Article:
We've heard the phrase, "When it rains, it pours." That is so true in my life right now. It was true 6 years ago too, but the season passed. It got better, and as I read Buddhism: Rational Spirituality: 5 Keys to Freedom from Suffering, I realized that the greatest gift we can give ourselves is the gift of being present. When we learn to live in the now, we are saying that we know bad things happen, but this season will pass.
Six years ago, I was miserable. My baby boy had been in the hospital for 50 days. I took an almost non-existent maternity leave, because I was working part-time, which didn't qualify for benefits. I didn't bond with my little man for quite some time - and it was hard.
The arrival of a preemie added to the chaos of moving. The two year old moving to an in-home daycare after having been cared for at home was a unique challenge. My incision splitting open created a new dependence on my spouse that neither of us wanted. The "unsellable" house was rented, but vacated early - and we'll never see a dime of the money owed to us. The drought meant constant watering of our freshly laid sod, (which 6 years later is creeping charlie) and an $800 water bill.
Exhaustion tore at me from all angles, but I plowed through. My co-worker said, "You're coming to work to take a break, right?" I nodded, laughed, and smiled. She knew that it was hard to be a mom. Not only was it hard to be a mom, but it was even harder because my husband was volunTOLD to work a second shift operation for a project that was supposed to last two weeks and lasted eight months. So not only did I go from being a mom of one child to two children earlier than expected, but I was a single mom to both children most nights.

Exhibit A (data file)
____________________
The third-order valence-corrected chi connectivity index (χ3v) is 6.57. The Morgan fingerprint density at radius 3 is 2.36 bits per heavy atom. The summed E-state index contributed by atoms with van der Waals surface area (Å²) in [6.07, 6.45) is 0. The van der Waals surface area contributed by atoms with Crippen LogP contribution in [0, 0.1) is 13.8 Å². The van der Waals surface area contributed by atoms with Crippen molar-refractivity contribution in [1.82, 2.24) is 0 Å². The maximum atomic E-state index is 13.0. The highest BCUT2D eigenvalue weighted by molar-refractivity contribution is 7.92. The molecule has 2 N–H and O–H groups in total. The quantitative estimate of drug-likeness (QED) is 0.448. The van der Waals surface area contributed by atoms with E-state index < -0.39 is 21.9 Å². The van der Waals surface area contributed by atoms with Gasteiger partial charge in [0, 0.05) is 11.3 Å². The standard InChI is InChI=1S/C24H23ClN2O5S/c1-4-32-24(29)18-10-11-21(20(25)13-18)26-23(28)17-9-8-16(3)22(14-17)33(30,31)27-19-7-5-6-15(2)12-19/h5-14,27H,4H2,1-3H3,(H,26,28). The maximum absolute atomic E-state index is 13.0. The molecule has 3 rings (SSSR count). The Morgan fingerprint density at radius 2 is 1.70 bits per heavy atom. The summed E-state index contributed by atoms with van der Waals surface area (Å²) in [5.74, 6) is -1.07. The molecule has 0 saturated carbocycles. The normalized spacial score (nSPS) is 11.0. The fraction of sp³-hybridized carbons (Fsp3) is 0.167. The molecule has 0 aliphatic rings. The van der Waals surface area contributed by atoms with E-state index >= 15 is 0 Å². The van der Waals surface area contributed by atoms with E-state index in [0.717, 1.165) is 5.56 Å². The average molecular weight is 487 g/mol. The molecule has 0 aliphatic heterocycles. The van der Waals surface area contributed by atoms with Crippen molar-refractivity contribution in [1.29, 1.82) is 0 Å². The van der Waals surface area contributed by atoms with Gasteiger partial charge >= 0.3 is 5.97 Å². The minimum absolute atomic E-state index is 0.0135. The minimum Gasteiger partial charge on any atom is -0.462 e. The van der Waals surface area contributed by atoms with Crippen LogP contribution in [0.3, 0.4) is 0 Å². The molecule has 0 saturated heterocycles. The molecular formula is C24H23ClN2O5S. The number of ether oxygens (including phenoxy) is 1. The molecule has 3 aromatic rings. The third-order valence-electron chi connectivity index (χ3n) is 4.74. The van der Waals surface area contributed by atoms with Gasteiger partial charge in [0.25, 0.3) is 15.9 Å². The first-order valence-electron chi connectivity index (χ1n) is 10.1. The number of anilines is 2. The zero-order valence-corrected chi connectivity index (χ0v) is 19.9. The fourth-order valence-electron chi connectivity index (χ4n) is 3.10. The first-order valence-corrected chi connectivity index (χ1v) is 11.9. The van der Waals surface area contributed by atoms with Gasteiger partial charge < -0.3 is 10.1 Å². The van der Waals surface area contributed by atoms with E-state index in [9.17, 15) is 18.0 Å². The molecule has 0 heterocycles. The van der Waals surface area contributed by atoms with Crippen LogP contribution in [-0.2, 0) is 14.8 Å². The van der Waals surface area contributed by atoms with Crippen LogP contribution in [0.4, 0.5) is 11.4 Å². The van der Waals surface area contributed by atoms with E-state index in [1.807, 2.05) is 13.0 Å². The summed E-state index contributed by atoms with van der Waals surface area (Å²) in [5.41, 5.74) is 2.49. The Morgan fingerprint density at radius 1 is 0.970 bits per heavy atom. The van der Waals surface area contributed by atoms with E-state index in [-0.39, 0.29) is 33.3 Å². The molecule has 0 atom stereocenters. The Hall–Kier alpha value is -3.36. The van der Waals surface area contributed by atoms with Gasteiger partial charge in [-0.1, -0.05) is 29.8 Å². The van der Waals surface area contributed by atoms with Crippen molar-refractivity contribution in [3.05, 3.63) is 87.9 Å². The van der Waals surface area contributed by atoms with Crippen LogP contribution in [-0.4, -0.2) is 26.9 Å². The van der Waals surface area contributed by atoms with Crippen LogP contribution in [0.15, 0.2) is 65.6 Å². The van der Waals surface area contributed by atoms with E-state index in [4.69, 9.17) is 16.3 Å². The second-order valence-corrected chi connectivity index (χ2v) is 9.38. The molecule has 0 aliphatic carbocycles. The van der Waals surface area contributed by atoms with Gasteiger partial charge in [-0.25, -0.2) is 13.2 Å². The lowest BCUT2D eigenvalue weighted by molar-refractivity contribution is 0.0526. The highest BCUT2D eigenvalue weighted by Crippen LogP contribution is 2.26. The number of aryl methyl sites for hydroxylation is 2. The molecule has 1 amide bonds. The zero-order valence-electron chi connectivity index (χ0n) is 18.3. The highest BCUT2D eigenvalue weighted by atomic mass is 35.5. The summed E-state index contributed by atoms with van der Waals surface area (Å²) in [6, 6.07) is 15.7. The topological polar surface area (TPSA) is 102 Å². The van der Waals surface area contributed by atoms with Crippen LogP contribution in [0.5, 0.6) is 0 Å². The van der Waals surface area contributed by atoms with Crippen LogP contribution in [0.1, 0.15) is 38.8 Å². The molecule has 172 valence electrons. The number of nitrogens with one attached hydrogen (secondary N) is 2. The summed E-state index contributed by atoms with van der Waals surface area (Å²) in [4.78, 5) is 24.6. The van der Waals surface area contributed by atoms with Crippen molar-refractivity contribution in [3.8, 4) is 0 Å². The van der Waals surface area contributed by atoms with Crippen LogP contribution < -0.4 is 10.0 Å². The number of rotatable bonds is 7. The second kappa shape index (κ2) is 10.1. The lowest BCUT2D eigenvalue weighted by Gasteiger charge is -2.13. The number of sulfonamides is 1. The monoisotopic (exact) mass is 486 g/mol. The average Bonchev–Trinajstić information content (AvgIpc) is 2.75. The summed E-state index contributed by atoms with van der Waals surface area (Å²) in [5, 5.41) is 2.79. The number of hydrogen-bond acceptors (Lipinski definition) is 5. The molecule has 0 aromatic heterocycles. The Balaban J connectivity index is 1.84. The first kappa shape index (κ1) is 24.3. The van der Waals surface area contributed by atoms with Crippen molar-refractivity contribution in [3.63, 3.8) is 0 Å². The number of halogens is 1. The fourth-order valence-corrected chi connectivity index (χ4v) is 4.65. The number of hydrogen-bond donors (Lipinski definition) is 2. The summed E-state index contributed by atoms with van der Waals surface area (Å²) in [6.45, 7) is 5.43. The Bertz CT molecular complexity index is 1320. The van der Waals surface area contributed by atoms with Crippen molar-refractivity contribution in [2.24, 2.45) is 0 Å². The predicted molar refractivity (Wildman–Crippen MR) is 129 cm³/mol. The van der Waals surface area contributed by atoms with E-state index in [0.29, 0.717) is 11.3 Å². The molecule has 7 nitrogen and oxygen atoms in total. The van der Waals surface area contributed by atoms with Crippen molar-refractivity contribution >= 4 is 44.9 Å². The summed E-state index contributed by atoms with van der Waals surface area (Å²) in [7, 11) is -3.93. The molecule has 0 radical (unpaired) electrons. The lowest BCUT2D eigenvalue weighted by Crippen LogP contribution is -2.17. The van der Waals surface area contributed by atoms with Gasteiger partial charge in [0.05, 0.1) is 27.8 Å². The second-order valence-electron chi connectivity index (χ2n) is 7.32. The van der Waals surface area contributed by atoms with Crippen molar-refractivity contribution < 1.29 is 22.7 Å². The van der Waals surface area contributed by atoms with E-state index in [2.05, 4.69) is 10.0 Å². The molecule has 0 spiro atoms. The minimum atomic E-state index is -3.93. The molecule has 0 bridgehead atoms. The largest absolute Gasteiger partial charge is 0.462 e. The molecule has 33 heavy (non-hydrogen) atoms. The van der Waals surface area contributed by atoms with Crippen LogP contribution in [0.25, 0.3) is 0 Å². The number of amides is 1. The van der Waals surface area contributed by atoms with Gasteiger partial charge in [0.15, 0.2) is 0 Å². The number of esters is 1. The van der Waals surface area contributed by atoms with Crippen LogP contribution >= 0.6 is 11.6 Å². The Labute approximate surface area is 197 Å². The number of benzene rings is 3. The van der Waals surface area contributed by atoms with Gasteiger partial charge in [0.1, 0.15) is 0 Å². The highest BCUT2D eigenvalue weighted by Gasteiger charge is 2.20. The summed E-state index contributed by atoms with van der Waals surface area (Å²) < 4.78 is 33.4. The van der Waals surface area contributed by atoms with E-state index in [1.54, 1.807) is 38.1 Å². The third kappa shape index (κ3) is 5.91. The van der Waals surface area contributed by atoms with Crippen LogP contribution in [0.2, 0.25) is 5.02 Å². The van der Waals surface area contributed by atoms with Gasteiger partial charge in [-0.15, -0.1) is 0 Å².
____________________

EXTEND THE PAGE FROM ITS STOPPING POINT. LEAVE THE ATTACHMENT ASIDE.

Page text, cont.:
During that time period, there was no thriving. Anything that I did from July of 2012 to March of 2013 was survival. I survived. My daughter was fed (I think), the laundry got washed (most of the time), and the dishes were cleaned (on the second Tuesday of the months that end in "ber"). The point is, I survived my "It's raining, it's pouring" period of 2012.
Now, I am surviving my "It's raining, it's pouring" period of 2018. (I guess the universe only wants to give me a 6 year reprieve from the snowballs of health battles, career nightmares, and the joy (or pain) of selling a house). Tomorrow, I will find out the results of my MRI and my lumbar poke. Do I want it to be a mystery why I see consistent spots in my vision? Do I want to have a treatable ailment? I definitely do not want anything that is permanent and I really do not want anything that requires invasive tests. But, whatever happens, I know that this season too, will pass.